By on December 5, 2018

2018 volkswagen golf family - image: Volkswagen

Certain green-tinged websites would sure want you to believe it. At the Handelsblatt automotive summit in Volkswagen’s home base of Wolfsburg, Germany this week, VW strategy chief Michael Jost etched a tombstone for the internal combustion engine.

But is the coming decade really the last one to feature VWs with exhaust pipes?

Nope, but that’s when the *end* of the beginning of the end arrives.

The automaker sure talks a great game when it comes to electric vehicles (VW Group targets 3 million EV sales per year by 2025), and has set aside billions for the development and assembly of electric vehicles across the globe. The first I.D.-badged vehicles should begin rolling out of factories at the dawn of the new decade.

Still, look around and what do you see? Tiguans and Atlases. Jettas and Golfs. Can VW persuade the roadgoing public to shun ICEs for battery packs and charging cords? The company’s banking on it. Jost told the crowd his company was working on “the last platform for vehicles that aren’t CO2 neutral.”

This platform will start underpinning vehicles in 2026, he said.

“We’re gradually fading out combustion engines to the absolute minimum,” he added. This platform will carry VW vehicles and those of other VW Group brands into the 2030s, presumably as EV sales gather in the background. It’s possible that, at that point, gasoline-powered vehicles could be relegated to a niche market in ICE-unfriendly Europe and other regions. Not in North America, though.

As EV market share grows, more and more vehicles are coming outfitted with standard mild hybrid systems, while the plug-in hybrid market is also on the upswing. Slowly, pure ICE vehicles will be bled out of automaker lineups, including VW’s.

So, exactly when does Jost envision the last VW vehicle with an internal combustion engine to roll out of the factory? There’s an answer for that: 2040.

[Source: The Local] [Image: Volkswagen]

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33 Comments on “The End of the Line for Internal Combustion Volkswagens?...”


  • avatar
    d4rksabre

    I’m ready for electric vans.

  • avatar

    pull the plug, burn that oil.

  • avatar
    gasser

    In California, summer already brings “brownouts” and “blackouts” when the electrical demands for air conditioning exceed the capacity of the grid system. How are we planning to add the recharging of 5 million electric vehicles to this???
    Add to the future cost of vehicle electrification; the rebuilding of the entire national power grid; (including additional power generating facilities); providing some system for apartment dwellers who lack a dedicated parking space to hook up their vehicles for several hours; a new, interstate highway charging system for people driving long distances (like 3 states over.)

    • 0 avatar
      DweezilSFV

      Gasser: stop talking sense. Utopia is just this close without your throwing turds in the punch bowl.

    • 0 avatar
      jmo2

      1. The cars would charging primarily at night not during peak AC load.

      2. With the average commute less than 20 miles the cars won’t need to be drawing a full charge all the time.

    • 0 avatar
      Whatnext

      British Columbia has a surplus of electricity California can buy.

    • 0 avatar
      George B

      gasser, parts of the electric power distribution system are getting repaired or replaced all the time, at least in states where you can build new infrastructure. The extra load from electric cars charging at night will happen gradually and only in those places where the car owner has permission for an electrician to install new electrical wiring. These will be home owners with a garage and only a small percentage buy a new car in any one year. Electric vehicles are so unsuitable for long trips that I don’t expect any need for a interstate highway charging system. The easier, cheaper solution is to use electric vehicles for local commutes and gasoline engine cars for long trips. It’s not that unusual to rent a car for a long trip independent of what you use to drive to work.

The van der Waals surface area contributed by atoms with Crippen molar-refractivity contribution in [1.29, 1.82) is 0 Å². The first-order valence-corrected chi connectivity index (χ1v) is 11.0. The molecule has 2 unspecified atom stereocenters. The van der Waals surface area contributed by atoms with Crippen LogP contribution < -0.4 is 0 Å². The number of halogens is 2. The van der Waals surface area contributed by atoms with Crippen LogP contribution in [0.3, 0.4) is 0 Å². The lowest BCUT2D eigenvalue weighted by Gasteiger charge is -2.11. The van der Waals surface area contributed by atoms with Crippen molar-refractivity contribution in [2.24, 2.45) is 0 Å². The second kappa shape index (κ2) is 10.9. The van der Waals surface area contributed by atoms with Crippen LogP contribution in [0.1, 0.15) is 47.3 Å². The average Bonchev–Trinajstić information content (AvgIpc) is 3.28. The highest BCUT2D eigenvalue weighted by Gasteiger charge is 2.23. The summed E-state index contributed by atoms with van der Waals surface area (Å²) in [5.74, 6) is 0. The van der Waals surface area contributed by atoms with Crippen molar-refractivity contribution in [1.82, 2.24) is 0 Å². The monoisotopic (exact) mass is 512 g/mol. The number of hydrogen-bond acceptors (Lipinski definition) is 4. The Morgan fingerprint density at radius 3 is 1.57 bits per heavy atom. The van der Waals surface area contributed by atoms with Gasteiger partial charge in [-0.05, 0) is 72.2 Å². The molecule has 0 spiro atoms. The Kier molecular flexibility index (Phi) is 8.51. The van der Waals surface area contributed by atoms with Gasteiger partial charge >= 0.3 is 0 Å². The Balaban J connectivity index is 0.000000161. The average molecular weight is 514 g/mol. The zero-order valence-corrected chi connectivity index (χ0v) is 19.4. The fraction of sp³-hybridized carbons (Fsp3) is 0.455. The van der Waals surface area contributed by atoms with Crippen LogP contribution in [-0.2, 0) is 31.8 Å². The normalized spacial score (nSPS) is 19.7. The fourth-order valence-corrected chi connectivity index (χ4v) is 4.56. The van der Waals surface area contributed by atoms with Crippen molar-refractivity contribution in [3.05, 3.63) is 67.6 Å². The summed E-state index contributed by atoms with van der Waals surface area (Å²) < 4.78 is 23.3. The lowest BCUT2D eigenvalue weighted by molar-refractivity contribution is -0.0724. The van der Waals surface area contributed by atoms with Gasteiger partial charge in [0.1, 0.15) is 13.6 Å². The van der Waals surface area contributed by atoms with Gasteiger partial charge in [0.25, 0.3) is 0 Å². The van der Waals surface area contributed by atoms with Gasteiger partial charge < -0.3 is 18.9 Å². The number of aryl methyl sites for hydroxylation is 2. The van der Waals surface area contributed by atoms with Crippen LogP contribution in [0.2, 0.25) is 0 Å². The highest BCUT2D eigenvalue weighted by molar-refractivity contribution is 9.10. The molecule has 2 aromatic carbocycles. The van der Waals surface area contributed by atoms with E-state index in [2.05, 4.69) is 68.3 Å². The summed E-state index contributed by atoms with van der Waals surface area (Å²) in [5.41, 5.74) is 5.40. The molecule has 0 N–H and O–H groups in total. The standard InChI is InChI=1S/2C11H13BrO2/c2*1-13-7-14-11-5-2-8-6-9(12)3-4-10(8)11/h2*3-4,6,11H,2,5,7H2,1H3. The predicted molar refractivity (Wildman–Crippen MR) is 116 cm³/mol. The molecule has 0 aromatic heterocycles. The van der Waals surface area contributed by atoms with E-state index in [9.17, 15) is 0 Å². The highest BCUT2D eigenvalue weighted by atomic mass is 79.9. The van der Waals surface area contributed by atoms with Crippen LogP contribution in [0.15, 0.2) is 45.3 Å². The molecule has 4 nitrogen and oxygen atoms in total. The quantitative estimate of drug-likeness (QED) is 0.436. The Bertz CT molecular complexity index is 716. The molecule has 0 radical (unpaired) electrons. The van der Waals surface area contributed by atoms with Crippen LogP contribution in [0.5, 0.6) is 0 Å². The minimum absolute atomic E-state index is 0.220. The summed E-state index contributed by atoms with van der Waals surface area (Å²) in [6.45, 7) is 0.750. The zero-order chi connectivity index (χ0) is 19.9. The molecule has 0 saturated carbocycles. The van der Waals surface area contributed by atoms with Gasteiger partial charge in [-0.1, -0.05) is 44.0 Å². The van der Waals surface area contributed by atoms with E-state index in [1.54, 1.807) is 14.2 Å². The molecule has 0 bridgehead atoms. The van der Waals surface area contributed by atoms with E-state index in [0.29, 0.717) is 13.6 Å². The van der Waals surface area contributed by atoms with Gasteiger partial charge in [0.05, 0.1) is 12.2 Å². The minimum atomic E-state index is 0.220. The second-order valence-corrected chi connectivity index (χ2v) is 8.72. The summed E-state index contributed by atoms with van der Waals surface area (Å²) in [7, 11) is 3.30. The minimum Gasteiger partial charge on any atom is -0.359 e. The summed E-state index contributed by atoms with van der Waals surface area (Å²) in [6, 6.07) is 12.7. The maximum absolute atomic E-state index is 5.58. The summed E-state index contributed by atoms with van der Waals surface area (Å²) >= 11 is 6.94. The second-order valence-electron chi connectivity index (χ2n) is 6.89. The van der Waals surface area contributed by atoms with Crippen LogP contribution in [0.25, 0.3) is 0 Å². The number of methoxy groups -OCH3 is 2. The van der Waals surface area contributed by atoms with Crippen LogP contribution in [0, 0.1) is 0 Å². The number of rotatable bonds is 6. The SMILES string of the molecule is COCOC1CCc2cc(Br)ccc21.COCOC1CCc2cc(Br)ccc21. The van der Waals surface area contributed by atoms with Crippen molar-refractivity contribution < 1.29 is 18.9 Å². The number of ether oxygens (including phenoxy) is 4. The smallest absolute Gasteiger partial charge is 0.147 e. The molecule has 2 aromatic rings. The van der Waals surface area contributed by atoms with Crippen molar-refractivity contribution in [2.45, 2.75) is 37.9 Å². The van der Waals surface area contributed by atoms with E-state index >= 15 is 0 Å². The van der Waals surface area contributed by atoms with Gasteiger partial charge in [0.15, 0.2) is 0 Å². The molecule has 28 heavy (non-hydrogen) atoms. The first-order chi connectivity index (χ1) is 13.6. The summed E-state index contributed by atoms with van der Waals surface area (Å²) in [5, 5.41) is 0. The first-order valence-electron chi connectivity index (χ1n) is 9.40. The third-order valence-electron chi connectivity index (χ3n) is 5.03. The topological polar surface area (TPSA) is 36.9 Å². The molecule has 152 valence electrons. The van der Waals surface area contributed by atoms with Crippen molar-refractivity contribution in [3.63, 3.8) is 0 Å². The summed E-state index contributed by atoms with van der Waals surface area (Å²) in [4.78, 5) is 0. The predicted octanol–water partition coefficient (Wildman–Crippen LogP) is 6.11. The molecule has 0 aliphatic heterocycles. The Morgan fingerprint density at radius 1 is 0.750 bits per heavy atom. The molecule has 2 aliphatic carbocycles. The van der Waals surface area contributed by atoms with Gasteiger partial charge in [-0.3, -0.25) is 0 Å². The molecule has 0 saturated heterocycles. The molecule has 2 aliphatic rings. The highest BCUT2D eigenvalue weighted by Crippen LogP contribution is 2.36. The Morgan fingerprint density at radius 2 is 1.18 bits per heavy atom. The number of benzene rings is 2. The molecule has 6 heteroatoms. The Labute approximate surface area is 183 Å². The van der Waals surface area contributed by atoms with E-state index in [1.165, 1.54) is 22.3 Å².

• 0 avatar
        Kendahl

        I once rented a minivan to haul several hundred pounds of equipment to a work site 1,200 miles from home base. When I tried again a year later, the rental company added a restriction that it could not be taken out of town. They might look on long distance rentals as a new business opportunity but I suspect there would be significant mileage charges.

        I also suspect that automobiles would no longer be practical for long trips. Instead, travelers would be expected to go by aircraft, bus or train and rent electric vehicles or hire electric taxis at their destination. No more using the family vehicle for the entire trip.

      • 0 avatar
        Scoutdude

        Fact is that with the PHEVs many people just use the 110v cord and an existing outlet. You do not need permission to install a 240v charging circuit. You need a permit from a gov’t agency and as long as you’ve got the payment you get the permit. They do not care if the electrical distribution system in your area can handle increased load or not, and the electrical company will not be a party to approving your permit or not.

  • avatar
    sportyaccordy

    On one hand, I salute them for making this big gamble. On the other hand, I’m not sold on the idea that EV will ever be viable for 100% of the driving population, or desirable for even 50%. I would personally love an EV, but I wouldn’t not want to have an ICE vehicle in my household at all, and I doubt that will change in 1 or even 2 decades.

    There’s also the issue of efficient battery use. Normal hybrids generally chop 1/3 of consumption/emissions. With current power grids and like 60-100x more batteries, you can get to another 1/3. Getting to the last 1/3 requires tech that simply doesn’t exist at scale. You need fully carbon neutral electric production everywhere… lots of solar, wind, tidal, and even more batteries to match supply to demand.